Aside from scientific discovery, researchers develop special attachments to many of the Key Largo woodrats. “It feels similar to sending children off to college,” said Savage. “As scientists, we hope the woodrats have cultivated the skills to survive on their own and they will be successful in their natural habitat. It’s exciting to be part of this conservation effort and see them move on to their next chapter.”

(more…)

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Say ‘Hello’ and ‘Bon Voyage’ to Dory, Disney’s Entry in the Tour de Turtles

Dory Enters the Tour de TurtlesVERO BEACH, Fla., Aug. 6, 2009 – With nearly 200 encouraging fans, a loggerhead sea turtle named Dory returned to the Atlantic Ocean after successfully laying eggs near the shores of Disney’s Vero Beach Resort.

Dory is one of 10 sea turtles participating in Tour de Turtles: A Sea Turtle Migration Marathon hosted by the Caribbean Conservation Corporation (CCC). The program is designed to spotlight the challenges facing sea turtles, with each participant representing a “cause” or threat to sea turtle survival.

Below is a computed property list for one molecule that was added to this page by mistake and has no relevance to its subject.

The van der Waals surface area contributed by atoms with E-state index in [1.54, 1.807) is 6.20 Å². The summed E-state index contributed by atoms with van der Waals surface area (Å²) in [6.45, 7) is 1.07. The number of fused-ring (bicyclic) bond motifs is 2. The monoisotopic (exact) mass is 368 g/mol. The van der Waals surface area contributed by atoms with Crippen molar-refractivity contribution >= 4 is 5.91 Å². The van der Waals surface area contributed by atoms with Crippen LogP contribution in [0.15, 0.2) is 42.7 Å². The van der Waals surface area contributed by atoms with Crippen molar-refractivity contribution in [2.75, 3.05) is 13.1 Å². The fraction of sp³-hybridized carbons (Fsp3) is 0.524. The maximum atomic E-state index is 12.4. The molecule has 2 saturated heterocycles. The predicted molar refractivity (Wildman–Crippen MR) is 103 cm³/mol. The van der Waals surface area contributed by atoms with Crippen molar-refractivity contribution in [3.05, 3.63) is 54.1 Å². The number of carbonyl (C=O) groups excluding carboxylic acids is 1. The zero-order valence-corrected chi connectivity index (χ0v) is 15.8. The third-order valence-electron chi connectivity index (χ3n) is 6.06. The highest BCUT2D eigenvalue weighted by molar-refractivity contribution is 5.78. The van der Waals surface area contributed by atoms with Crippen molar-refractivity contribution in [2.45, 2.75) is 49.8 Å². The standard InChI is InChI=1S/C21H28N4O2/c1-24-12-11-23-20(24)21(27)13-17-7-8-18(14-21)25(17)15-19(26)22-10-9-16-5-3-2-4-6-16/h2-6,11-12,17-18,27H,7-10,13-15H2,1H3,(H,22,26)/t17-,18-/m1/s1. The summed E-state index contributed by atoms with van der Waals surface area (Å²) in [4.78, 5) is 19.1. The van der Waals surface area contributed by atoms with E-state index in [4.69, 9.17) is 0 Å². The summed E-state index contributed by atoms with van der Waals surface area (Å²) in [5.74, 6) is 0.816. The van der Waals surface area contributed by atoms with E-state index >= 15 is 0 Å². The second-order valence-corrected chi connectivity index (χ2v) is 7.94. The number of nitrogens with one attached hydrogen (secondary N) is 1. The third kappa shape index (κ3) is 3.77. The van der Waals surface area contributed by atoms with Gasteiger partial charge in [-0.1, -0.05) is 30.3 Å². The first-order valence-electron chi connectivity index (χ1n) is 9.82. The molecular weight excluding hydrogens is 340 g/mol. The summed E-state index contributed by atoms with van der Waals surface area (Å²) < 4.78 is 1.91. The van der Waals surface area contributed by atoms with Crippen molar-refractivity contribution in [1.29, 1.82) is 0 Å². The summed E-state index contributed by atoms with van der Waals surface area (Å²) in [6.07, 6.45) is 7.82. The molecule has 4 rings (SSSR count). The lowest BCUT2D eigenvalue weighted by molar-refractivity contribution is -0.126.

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Disney’s Animal Kingdom Now Offers Vero Beach’s Adopt-A-Nest Program for Sea Turtle Conservation

As if the reasons for visiting Rafiki’s Planet Watch weren’t numerous enough, Out of the Wild, the area’s gift shop is now offering Adopt-A-Nest packages from Disney’s Vero Beach resort.

Up until now, the offer has been available exclusively at the Vero Beach Resort, but now guests at Walt Disney World have the opportunity to adopt their own sea turtle nest while benefitting sea turtle conservation through the Disney Worldwide Conservation Fund (DWCF).